Often a truer judge of a deserving movie than the overblown Oscars, the Globes offers up a decent clutch of films from 2010 with The King’s Speech and The Social Network leading the way. Among the acting awards there are Colin Firth for The King’s Speech, James Franco for 127 Hours, Natalie Portman for Black Swan and Jennifer Lawrence for Winter’s Bone, while Christopher Nolan is up for best director and best screenplay for Inception. The great (just forget his recent output) Robert De Niro will pick up the award for outstanding contribution to cinema. SH

Click here for full TV and radio listings

MONDAY 17 JANUARY

CRITIC'S CHOICE: Horizon: What Is Reality?

BBC Two, 9.00pm

The title of this week’s film What Is Reality? was, for centuries, more a philosophical question than a scientific one. But for decades now unpicking the fundamental make-up of the universe has been the ultimate goal of some of the finest – and weirdest – minds in physics. It’s a search that stretches from the outer reaches of the cosmos to deep inside the atom, and includes an array of fascinating ideas: for example, that we may all be part of a vast cosmic hologram, and that everything existsin an infinity of parallel worlds.

Tonight’s film starts with the question “What is reality made of?”, focusing on the fundamental building blocks of matter and how particle physics is racing to ever more basic units of sub-atomic matter via such machines as the Large Hadron Collider. But even that complex science looks straightforward when compared with recent developments in quantum theory, which seem to suggest that the smallest particles of reality can be in multiple places at once – impossible behaviour that has led at least one leading physicist to conclude that you can’t prove anything exists in reality outside our measurement of it. And even that isn’t the strangest of ideas on offer. It’s all explained rather well, by physicists including Austrian professor Anton Zeilinger (left), and there are some captivating visuals, but be warned: by watching this, you risk never seeing reality in quite the same way again. GO

Jamie’s 30 Minute Meals

Channel 4, 5.30pm

A second run for Jamie Oliver’s successful series of quick dinners. Steak stir-fry is on tonight’s menu. RW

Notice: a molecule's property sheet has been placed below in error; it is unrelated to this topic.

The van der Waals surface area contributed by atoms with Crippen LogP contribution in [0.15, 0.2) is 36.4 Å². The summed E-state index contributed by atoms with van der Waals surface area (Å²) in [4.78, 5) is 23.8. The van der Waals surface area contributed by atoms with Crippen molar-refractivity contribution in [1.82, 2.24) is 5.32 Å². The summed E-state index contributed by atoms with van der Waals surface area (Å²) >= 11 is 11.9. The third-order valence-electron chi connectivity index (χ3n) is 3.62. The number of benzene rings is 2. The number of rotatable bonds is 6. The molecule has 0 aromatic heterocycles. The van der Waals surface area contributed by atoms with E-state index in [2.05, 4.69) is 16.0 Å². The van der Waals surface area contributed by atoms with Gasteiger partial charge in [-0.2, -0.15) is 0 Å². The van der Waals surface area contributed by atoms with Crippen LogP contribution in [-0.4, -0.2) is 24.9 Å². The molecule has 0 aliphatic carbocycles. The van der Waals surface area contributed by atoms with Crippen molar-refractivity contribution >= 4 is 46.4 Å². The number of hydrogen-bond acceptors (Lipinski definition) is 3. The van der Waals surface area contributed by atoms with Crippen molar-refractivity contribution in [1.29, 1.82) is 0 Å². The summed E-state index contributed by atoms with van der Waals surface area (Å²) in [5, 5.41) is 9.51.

Birth of Britain

Channel 4, 8.00pm

Previously aired on National Geographic, this three-part geological history of the British Isles is well worth a look. Tony Robinson is a terrific guide to how the landscape we know today was formed. Herehe looks at how volcanic and tectonic forces crunched Scotland and England together from separate landmasses originally formed hundreds of miles apart. GO

Panorama: Britain’s Missing Dads

BBC One, 8.30pm

Following a review into poverty for the Government, Labour MP Frank Field identified an increasing number of fathers who play little part in their offspring’s lives. Reporter Declan Lawn is given access to a ground-breaking project in south London as he investigates why some men lose contact with their children. RW

Silent Witness

BBC One, 9.00pm

Afghanistan, and the long-term trauma suffered by soldiers serving there, is the focus of the latest two-part mystery. When a body is found in a river, Nikki Alexander (Emilia Fox) is more concerned that the dead woman has recently given birth than with evidence that she appears to have been dead before entering the water. But when Harry Cunningham (Tom Ward) examines a suicide at an Army barracks, it appears as if the two cases are linked. Continues tomorrow. GO

Glee

E4, 9.00pm

Last week’s second series opener gave E4 its highest ratings for Glee so far: it was watched by 1.6 million. It may well achieve the same tonight when the American high-school musical drama welcomes guest star Britney Spears. This eagerly awaited tribute follows on from the fêted appearances of stars such as Lady Gaga and Madonna. Brittany (Heather Morris) has fantasies about Britney Spears, in which the singer takes the starring role, when she hallucinates under anaesthetic at the dentist’s. RW